A lot of people make the mistake of believing that the propaganda they’re being fed is truth. But propaganda is not reality. If one wants an example of this point, they need look no further than the propaganda being pumped out to support the drug war:
In the middle of May, a police officer in East Liverpool, Ohio, Chris Green, was responding to a traffic call when he realized that white powder had spilled inside the car he was investigating. He put on gloves to protect himself from what he would later learn was a formulation of fentanyl, a potent prescription opioid, as he handled the situation. Later, when he got back to the station, another officer pointed out some dust on the back of Green’s shirt. Green brushed it off, no gloves, without thinking. Soon after (some accounts state it was mere minutes, others clock it at an hour), he was unconscious.
“I was in total shock,” he told the local paper after the fact. “ ‘No way I’m overdosing,’ I thought.”
He would go on to receive four doses of naloxone, an emergency drug that counteracts an opioid overdose, before waking up.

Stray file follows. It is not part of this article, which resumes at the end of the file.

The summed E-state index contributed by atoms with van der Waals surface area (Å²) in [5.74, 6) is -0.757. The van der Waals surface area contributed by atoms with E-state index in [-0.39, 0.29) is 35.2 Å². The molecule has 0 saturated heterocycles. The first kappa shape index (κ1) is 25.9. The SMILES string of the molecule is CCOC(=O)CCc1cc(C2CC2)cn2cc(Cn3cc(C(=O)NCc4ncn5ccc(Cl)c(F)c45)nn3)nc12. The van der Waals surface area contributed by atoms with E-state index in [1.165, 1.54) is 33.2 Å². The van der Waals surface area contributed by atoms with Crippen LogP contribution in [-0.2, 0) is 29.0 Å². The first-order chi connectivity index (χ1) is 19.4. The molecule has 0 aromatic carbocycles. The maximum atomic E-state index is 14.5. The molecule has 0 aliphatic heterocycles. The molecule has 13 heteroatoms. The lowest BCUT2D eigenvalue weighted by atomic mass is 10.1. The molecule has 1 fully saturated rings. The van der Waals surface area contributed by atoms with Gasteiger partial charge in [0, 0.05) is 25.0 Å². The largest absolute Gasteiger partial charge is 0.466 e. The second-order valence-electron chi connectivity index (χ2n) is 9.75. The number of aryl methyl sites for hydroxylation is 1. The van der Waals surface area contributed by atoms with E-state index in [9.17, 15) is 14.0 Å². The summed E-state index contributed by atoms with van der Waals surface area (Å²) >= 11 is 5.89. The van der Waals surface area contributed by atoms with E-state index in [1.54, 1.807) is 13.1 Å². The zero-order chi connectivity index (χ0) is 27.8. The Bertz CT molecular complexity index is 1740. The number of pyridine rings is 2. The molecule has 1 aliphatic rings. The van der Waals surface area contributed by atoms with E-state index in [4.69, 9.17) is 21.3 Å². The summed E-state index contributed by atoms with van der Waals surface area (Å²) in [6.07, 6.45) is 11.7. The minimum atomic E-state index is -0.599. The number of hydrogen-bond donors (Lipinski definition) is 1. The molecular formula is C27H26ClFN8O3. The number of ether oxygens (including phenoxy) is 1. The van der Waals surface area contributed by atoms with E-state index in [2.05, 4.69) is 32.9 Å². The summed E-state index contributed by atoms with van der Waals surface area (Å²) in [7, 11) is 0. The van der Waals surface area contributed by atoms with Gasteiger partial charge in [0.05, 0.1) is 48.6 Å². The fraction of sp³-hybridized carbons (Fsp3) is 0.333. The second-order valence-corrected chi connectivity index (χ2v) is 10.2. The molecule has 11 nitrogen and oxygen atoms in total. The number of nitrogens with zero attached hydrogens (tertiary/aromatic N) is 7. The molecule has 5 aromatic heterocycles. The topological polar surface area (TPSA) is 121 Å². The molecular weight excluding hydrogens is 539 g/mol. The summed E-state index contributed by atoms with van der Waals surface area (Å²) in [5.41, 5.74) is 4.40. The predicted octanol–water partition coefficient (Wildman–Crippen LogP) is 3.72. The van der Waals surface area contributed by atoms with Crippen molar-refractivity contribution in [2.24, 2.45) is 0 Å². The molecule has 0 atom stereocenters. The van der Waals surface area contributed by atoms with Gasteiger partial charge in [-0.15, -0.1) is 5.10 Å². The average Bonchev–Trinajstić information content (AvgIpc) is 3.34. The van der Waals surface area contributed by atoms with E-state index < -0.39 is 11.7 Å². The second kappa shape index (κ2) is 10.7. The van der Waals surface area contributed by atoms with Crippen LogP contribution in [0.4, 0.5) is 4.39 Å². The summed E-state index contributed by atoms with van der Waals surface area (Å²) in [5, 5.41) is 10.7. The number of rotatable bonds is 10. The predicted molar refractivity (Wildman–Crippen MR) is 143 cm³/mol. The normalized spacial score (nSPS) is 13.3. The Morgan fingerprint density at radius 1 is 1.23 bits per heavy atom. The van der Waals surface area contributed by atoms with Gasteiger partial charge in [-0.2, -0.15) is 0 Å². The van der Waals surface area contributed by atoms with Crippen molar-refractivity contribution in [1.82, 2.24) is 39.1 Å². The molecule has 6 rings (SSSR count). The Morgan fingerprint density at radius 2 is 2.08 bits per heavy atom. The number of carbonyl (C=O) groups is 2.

An overdoes from merely touching fentanyl? That sounds like powerful and extremely dangerous stuff! Except for the fact that the story as told is bullshit:
Each of the medical and toxicology professionals I asked agreed that it’s implausible that one could overdose from brushing powder off a shirt. Skin cannot absorb even the strongest formulations of opioids efficiently or fast enough to exert such an effect. “Fentanyl, applied dry to the skin, will not be absorbed. There is a reason that the fentanyl patches took years [for pharmaceutical companies] to develop,” says my colleague Ed Boyer, M.D., Ph.D., a medical toxicologist at Harvard Medical School and Brigham and Women’s Hospital.
While fentanyl is dangerous due to its concentrated nature, it’s not so dangerous that touching a little bit of it with your skin will cause you to overdoes. Unfortunately, while most publications were happy as can be to publish the officer’s account of the incident, they didn’t bother doing any investigation (thus why the field is seldom referred to as investigative journalism these days) into whether or not the officer’s story was even plausible. Even when journalists aren’t intentionally publish propaganda, they often unintentionally publish it by mindlessly accepting whatever a government official says as fact and publishing it without any investigatory work.